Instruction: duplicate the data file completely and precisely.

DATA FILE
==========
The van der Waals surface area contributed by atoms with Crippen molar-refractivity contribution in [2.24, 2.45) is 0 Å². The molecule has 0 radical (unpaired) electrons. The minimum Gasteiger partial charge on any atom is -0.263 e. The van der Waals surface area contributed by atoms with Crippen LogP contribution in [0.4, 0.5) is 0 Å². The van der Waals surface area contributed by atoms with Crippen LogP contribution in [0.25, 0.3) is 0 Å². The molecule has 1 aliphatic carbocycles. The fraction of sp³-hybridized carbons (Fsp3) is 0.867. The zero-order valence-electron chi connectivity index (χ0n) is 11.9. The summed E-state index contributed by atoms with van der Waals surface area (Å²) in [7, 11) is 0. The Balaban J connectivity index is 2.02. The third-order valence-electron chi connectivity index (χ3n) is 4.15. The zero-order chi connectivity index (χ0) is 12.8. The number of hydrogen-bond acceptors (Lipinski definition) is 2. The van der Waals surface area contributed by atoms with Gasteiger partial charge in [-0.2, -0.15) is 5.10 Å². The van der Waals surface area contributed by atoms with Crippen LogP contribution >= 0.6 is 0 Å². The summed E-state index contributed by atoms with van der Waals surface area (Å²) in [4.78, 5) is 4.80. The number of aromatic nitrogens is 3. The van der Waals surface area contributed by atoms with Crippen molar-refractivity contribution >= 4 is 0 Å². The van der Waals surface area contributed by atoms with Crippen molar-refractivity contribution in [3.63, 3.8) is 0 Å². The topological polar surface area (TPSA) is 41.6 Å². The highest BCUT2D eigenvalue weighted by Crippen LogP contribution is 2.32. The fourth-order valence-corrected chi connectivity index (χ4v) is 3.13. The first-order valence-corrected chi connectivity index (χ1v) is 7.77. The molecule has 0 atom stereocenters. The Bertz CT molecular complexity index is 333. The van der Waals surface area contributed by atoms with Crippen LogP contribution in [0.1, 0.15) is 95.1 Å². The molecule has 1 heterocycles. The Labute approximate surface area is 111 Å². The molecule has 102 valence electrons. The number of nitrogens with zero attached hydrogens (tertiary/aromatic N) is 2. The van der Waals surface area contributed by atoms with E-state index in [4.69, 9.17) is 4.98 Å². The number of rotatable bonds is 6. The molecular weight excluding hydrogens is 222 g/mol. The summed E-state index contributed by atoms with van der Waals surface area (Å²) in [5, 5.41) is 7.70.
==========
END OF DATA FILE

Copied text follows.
The van der Waals surface area contributed by atoms with Crippen molar-refractivity contribution in [2.24, 2.45) is 0 Å². The molecule has 0 radical (unpaired) electrons. The minimum Gasteiger partial charge on any atom is -0.263 e. The van der Waals surface area contributed by atoms with Crippen LogP contribution in [0.4, 0.5) is 0 Å². The van der Waals surface area contributed by atoms with Crippen LogP contribution in [0.25, 0.3) is 0 Å². The molecule has 1 aliphatic carbocycles. The fraction of sp³-hybridized carbons (Fsp3) is 0.867. The zero-order valence-electron chi connectivity index (χ0n) is 11.9. The summed E-state index contributed by atoms with van der Waals surface area (Å²) in [7, 11) is 0. The Balaban J connectivity index is 2.02. The third-order valence-electron chi connectivity index (χ3n) is 4.15. The zero-order chi connectivity index (χ0) is 12.8. The number of hydrogen-bond acceptors (Lipinski definition) is 2. The van der Waals surface area contributed by atoms with Gasteiger partial charge in [-0.2, -0.15) is 5.10 Å². The van der Waals surface area contributed by atoms with Crippen LogP contribution >= 0.6 is 0 Å². The summed E-state index contributed by atoms with van der Waals surface area (Å²) in [4.78, 5) is 4.80. The number of aromatic nitrogens is 3. The van der Waals surface area contributed by atoms with Crippen molar-refractivity contribution >= 4 is 0 Å². The van der Waals surface area contributed by atoms with Crippen molar-refractivity contribution in [3.63, 3.8) is 0 Å². The topological polar surface area (TPSA) is 41.6 Å². The highest BCUT2D eigenvalue weighted by Crippen LogP contribution is 2.32. The fourth-order valence-corrected chi connectivity index (χ4v) is 3.13. The first-order valence-corrected chi connectivity index (χ1v) is 7.77. The molecule has 0 atom stereocenters. The Bertz CT molecular complexity index is 333. The van der Waals surface area contributed by atoms with Crippen LogP contribution in [0.1, 0.15) is 95.1 Å². The molecule has 1 heterocycles. The Labute approximate surface area is 111 Å². The molecule has 102 valence electrons. The number of nitrogens with zero attached hydrogens (tertiary/aromatic N) is 2. The van der Waals surface area contributed by atoms with E-state index in [4.69, 9.17) is 4.98 Å². The number of rotatable bonds is 6. The molecular weight excluding hydrogens is 222 g/mol. The summed E-state index contributed by atoms with van der Waals surface area (Å²) in [5, 5.41) is 7.70.